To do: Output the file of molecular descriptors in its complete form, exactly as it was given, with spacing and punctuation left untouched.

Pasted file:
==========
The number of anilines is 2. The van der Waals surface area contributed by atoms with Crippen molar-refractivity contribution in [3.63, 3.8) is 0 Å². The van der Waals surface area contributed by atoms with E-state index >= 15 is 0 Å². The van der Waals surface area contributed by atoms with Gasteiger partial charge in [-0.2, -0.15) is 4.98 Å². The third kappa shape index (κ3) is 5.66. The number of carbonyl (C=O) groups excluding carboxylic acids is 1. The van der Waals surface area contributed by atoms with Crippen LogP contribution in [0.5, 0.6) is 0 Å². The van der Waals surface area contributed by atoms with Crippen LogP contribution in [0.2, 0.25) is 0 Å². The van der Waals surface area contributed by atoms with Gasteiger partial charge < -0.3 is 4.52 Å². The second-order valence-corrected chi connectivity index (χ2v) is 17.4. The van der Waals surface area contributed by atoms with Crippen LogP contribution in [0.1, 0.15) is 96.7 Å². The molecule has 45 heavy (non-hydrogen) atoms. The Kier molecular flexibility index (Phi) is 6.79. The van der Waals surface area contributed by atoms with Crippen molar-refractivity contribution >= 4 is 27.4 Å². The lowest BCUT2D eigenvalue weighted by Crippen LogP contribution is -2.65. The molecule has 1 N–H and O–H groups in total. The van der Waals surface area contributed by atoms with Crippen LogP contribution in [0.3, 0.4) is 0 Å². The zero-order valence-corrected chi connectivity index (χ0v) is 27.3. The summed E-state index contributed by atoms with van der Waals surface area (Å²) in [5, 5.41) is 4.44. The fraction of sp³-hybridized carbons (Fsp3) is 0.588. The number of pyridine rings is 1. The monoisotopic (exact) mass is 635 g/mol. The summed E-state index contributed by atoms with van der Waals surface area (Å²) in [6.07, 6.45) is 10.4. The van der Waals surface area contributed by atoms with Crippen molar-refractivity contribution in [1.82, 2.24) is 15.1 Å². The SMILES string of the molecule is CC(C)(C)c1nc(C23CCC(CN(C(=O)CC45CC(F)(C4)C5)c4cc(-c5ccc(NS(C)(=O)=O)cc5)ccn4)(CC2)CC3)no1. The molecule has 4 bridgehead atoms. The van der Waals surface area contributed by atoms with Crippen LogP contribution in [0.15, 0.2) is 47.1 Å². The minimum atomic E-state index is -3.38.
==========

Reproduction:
The number of anilines is 2. The van der Waals surface area contributed by atoms with Crippen molar-refractivity contribution in [3.63, 3.8) is 0 Å². The van der Waals surface area contributed by atoms with E-state index >= 15 is 0 Å². The van der Waals surface area contributed by atoms with Gasteiger partial charge in [-0.2, -0.15) is 4.98 Å². The third kappa shape index (κ3) is 5.66. The number of carbonyl (C=O) groups excluding carboxylic acids is 1. The van der Waals surface area contributed by atoms with Crippen LogP contribution in [0.5, 0.6) is 0 Å². The van der Waals surface area contributed by atoms with Crippen LogP contribution in [0.2, 0.25) is 0 Å². The van der Waals surface area contributed by atoms with Gasteiger partial charge < -0.3 is 4.52 Å². The second-order valence-corrected chi connectivity index (χ2v) is 17.4. The van der Waals surface area contributed by atoms with Crippen LogP contribution in [0.1, 0.15) is 96.7 Å². The molecule has 45 heavy (non-hydrogen) atoms. The Kier molecular flexibility index (Phi) is 6.79. The van der Waals surface area contributed by atoms with Crippen molar-refractivity contribution >= 4 is 27.4 Å². The lowest BCUT2D eigenvalue weighted by Crippen LogP contribution is -2.65. The molecule has 1 N–H and O–H groups in total. The van der Waals surface area contributed by atoms with Crippen LogP contribution in [0.3, 0.4) is 0 Å². The zero-order valence-corrected chi connectivity index (χ0v) is 27.3. The summed E-state index contributed by atoms with van der Waals surface area (Å²) in [5, 5.41) is 4.44. The fraction of sp³-hybridized carbons (Fsp3) is 0.588. The number of pyridine rings is 1. The monoisotopic (exact) mass is 635 g/mol. The summed E-state index contributed by atoms with van der Waals surface area (Å²) in [6.07, 6.45) is 10.4. The van der Waals surface area contributed by atoms with Crippen molar-refractivity contribution in [1.82, 2.24) is 15.1 Å². The SMILES string of the molecule is CC(C)(C)c1nc(C23CCC(CN(C(=O)CC45CC(F)(C4)C5)c4cc(-c5ccc(NS(C)(=O)=O)cc5)ccn4)(CC2)CC3)no1. The molecule has 4 bridgehead atoms. The van der Waals surface area contributed by atoms with Crippen LogP contribution in [0.15, 0.2) is 47.1 Å². The minimum atomic E-state index is -3.38.